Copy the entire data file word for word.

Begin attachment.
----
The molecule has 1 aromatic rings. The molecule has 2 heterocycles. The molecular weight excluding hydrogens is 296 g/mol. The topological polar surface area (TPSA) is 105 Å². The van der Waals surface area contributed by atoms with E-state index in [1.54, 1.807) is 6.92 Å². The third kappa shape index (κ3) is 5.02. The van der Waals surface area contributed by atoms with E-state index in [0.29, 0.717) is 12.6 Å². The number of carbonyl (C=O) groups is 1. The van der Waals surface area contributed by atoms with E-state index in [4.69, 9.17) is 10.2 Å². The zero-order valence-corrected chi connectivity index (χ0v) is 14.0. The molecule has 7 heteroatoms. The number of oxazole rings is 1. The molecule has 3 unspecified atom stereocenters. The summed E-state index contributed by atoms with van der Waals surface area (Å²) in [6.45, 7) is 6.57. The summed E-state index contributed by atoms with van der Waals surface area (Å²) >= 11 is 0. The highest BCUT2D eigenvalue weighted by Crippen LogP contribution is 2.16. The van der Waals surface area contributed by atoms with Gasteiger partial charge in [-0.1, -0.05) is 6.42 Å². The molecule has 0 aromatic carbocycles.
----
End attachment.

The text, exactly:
The molecule has 1 aromatic rings. The molecule has 2 heterocycles. The molecular weight excluding hydrogens is 296 g/mol. The topological polar surface area (TPSA) is 105 Å². The van der Waals surface area contributed by atoms with E-state index in [1.54, 1.807) is 6.92 Å². The third kappa shape index (κ3) is 5.02. The van der Waals surface area contributed by atoms with E-state index in [0.29, 0.717) is 12.6 Å². The number of carbonyl (C=O) groups is 1. The van der Waals surface area contributed by atoms with E-state index in [4.69, 9.17) is 10.2 Å². The zero-order valence-corrected chi connectivity index (χ0v) is 14.0. The molecule has 7 heteroatoms. The number of oxazole rings is 1. The molecule has 3 unspecified atom stereocenters. The summed E-state index contributed by atoms with van der Waals surface area (Å²) in [6.45, 7) is 6.57. The summed E-state index contributed by atoms with van der Waals surface area (Å²) >= 11 is 0. The highest BCUT2D eigenvalue weighted by Crippen LogP contribution is 2.16. The van der Waals surface area contributed by atoms with Gasteiger partial charge in [-0.1, -0.05) is 6.42 Å². The molecule has 0 aromatic carbocycles.